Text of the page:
Attendance ranged from 50 to 200 people per session. Participant feedback indicated that the time spent together in this remote learning community enabled them to adapt to new ways of being and to overcome challenges instead of feeling overwhelmed and unable to navigate their stress. Participants shared how valuable the experiences were to them:

  • “Starting the week here reminds me that all the things on life’s to-do list are there, but one thing at a time and I’m learning to ask for help.”—Participant
  • “Definitely feeling not alone is a huge part of staying mindful . . . knowing others are going through stress, too.”—Participant
  • “Going to use the mindful breaths and movements to help calm down those crazy moments at work.” —Participant


A person sitting alone on a chair with a laptop in their lap
Photo by Vlada Karpovich

Equipping Partners with Suicide Prevention & Crisis Intervention Techniques

Two people sitting together on the ground looking at a phone.

When someone is in distress, a quick and compassionate response is just as important for the person’s mental health as it is for their physical health. MSU Extension’s trained facilitators use the Mental Health First Aid (MHFA) program to help participants learn to offer that quick and compassionate response to people who may be experiencing a mental health challenge or crisis.

The MHFA program was developed by the National Council for Mental Wellbeing. It is an evidence-based, all-day training on how to help someone who is developing or experiencing a mental health challenge or crisis. The program helps trainees identify, understand, and respond to signs of mental illness and substance use disorders. MHFA conveys to community members a positive, recovery, resiliency, and strengths-based message.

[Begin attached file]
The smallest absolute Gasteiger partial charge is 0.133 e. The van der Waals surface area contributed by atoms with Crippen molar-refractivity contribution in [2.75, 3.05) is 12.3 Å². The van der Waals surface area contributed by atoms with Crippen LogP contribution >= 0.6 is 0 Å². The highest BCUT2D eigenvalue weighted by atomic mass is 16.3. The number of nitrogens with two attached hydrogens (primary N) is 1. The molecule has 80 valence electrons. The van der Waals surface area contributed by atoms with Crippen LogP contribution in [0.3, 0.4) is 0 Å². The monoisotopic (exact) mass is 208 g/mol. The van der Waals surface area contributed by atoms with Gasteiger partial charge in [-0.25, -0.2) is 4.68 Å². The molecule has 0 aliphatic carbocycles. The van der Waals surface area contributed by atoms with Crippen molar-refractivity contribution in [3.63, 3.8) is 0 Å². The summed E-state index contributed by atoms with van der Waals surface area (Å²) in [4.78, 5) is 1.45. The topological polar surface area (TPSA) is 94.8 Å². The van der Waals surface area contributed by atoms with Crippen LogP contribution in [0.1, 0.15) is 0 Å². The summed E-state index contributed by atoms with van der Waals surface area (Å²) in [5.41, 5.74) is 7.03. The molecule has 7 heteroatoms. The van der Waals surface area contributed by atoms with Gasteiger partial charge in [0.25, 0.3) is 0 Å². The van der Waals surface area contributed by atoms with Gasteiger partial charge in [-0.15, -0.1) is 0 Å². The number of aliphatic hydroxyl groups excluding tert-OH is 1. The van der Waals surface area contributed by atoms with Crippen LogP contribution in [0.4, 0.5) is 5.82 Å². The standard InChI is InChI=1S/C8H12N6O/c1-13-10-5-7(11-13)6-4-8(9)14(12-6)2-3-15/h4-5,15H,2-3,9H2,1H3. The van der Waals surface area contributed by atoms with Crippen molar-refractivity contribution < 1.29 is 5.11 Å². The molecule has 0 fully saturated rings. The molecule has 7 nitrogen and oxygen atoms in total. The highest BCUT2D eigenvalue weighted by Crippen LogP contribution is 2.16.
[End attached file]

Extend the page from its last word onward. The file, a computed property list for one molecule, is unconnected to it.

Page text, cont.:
Since 2017, MSU Extension has certified more than 1,250 people in MHFA—its own employees and participants from Michigan-based partner organizations. In 2020, MSU Extension began offering MHFA training online with two components: a two-hour self-paced course and an all-day instructor-led course. In 2021, the MHFA team continued to adapt, both to updates to the MHFA system and to the needs of the community, by bringing on three new trainers. Having a larger team of trainers helped the program thrive. By the end of 2021, the team was offering up to three trainings a week.

In 2021, MSU Extension reached a variety of partners, from library professionals and college advisors to an array of employees in the corporate workforce. The organization’s largest partnership in 2021 was with DTE Energy’s employee health and wellness program, which offered five MHFA trainings to 70 of the company’s Energize Your Life (EYL) Well-being Champions. These employees came from departments and positions throughout the company. They are passionate about health and about helping shape a healthier physical, mental, social and financial culture at DTE Energy.

The MHFA training led by MSU Extension helped the EYL Well-being Champions develop the knowledge and tools they need to assist someone experiencing a mental health challenge, on and off the job.

One of the basic tools attendees are reminded of throughout MHFA training is the ALGEE action plan. ALGEE stands for:

  • Assess for risk of suicide or harm.
  • Listen non-judgmentally.
  • Give reassurance and information.
  • Encourage appropriate professional help.
  • Encourage self-help and other support strategies.

After completing the MHFA course, 99% of DTE Energy trainees reported that they would likely or very likely use the ALGEE action plan to connect an adult experiencing signs and symptoms of a mental health or substance use challenge or crisis to appropriate help or resources. With MHFA certification, the EYL Well-being Champions play a vital role in helping DTE Energy become a benchmark company in employee health and well-being. The partnership between MSU Extension and DTE Energy will continue with MHFA training for more EYL Well-being Champions and other groups in 2022.